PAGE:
Wachet Auf and Lis Pendens
One of the musical compositions I studied in my freshman music history class was Wachet Auf, a cantata by Johann Sebastian Bach. Google translates the German Wachet Auf as “watch up.” The common English name for this cantata is “Sleepers Awake.”
Wachet Auf is based upon a hymn called “Wachet auf, ruft uns die Stimme” written in 1599 by Philipp Nocolai. Bach wrote Wachet Auf in 1724, which is loosely based upon Jesus’ parable of the wise and foolish virgins. The cantata sends a message that like the foolish virgins (who don’t even get a supporting role in Wachet Auf), those who don’t pay attention will miss Jesus’ coming.
Wachet Auf was to be performed on the twenty-seventh Sunday after Trinity. Depending upon when Easter occurs, there frequently are not twenty-seven Sundays after Trinity. Therefore, Wachet Auf wasn’t performed until 1731, more than six years after its completion.
Today, Wachet Auf is possibly Bach’s best known cantata. It has been frequently used in movies and television, ranging from Mr. Holland’s Opus to Mad Men (in the episode Three Sundays) to Win Ben Stein’s Money.
In real estate law, lis pendens reminds me of Wachet Auf. Although neither term exactly translates to “pay attention,” but both send a message that it is important to take note.
What is Lis Pendens?
Lis pendens is a Latin phrase which roughly translates to litigation (lis) pending (pendens). Lis pendens only applies to civil litigation, not to criminal cases. Also, although the meaning of the term is general, lis pendens doesn’t apply to every civil lawsuit. Lis pendens only applies where the title to real estate is at issue.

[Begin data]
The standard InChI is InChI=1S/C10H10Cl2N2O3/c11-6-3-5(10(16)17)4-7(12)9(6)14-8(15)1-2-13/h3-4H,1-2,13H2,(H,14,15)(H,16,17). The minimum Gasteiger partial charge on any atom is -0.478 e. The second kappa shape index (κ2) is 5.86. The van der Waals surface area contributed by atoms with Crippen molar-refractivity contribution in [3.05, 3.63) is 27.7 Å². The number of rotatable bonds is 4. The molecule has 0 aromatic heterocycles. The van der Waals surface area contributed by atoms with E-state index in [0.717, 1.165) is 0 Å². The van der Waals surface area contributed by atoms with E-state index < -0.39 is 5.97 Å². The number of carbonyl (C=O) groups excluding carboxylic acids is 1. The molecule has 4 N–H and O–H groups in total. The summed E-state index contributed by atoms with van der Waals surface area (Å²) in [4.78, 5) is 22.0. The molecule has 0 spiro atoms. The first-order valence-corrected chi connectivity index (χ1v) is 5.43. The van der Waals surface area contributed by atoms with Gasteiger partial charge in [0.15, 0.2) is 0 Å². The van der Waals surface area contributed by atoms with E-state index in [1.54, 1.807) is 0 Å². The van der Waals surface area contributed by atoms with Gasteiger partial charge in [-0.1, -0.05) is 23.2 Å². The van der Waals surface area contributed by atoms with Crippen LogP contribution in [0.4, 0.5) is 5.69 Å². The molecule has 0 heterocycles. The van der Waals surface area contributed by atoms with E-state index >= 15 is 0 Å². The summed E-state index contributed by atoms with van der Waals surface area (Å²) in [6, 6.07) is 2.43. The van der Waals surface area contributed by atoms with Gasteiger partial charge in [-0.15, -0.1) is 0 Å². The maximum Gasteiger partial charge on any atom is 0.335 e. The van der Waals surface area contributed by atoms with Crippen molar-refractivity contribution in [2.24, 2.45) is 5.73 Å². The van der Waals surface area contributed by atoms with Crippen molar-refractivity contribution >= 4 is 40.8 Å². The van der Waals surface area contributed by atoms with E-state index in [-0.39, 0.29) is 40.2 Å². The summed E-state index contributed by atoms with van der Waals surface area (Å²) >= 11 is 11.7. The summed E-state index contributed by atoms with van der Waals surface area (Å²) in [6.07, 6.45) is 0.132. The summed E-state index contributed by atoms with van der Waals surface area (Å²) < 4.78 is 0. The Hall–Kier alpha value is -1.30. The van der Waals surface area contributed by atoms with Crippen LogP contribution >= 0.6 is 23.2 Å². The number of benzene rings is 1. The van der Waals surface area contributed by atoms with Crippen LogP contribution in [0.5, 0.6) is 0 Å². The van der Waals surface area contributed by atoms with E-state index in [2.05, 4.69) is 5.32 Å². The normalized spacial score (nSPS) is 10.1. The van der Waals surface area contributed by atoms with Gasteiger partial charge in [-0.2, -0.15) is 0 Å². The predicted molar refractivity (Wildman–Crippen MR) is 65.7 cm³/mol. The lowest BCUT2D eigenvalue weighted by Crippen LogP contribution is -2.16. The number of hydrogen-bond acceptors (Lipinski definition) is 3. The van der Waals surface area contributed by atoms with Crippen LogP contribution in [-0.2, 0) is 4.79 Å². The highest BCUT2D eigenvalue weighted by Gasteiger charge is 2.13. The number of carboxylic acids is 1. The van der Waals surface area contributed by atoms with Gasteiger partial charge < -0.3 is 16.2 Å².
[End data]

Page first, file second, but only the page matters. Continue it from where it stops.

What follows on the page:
Usually when people file a civil case, such as a case for breach of contract or for personal injury, they are looking for monetary compensation. They don’t care whether that money comes from the sale of real estate, stocks, or a savings account.
However, when people file a lawsuit disputing title to real estate, the situation is different. Real estate is non-fungible or unique. If the real estate that is the subject of the litigation can be transferred to a third party during the litigation, then the parties who wins the lawsuit still won’t get the result they wanted–ownership of that real estate. Therefore, traditional lis pendens cases include divorces, disagreements over a will or inheritance, buyer lawsuits for breach of a real estate purchase agreement, and sometimes, foreclosure actions.
How Does Lis Pendens Work?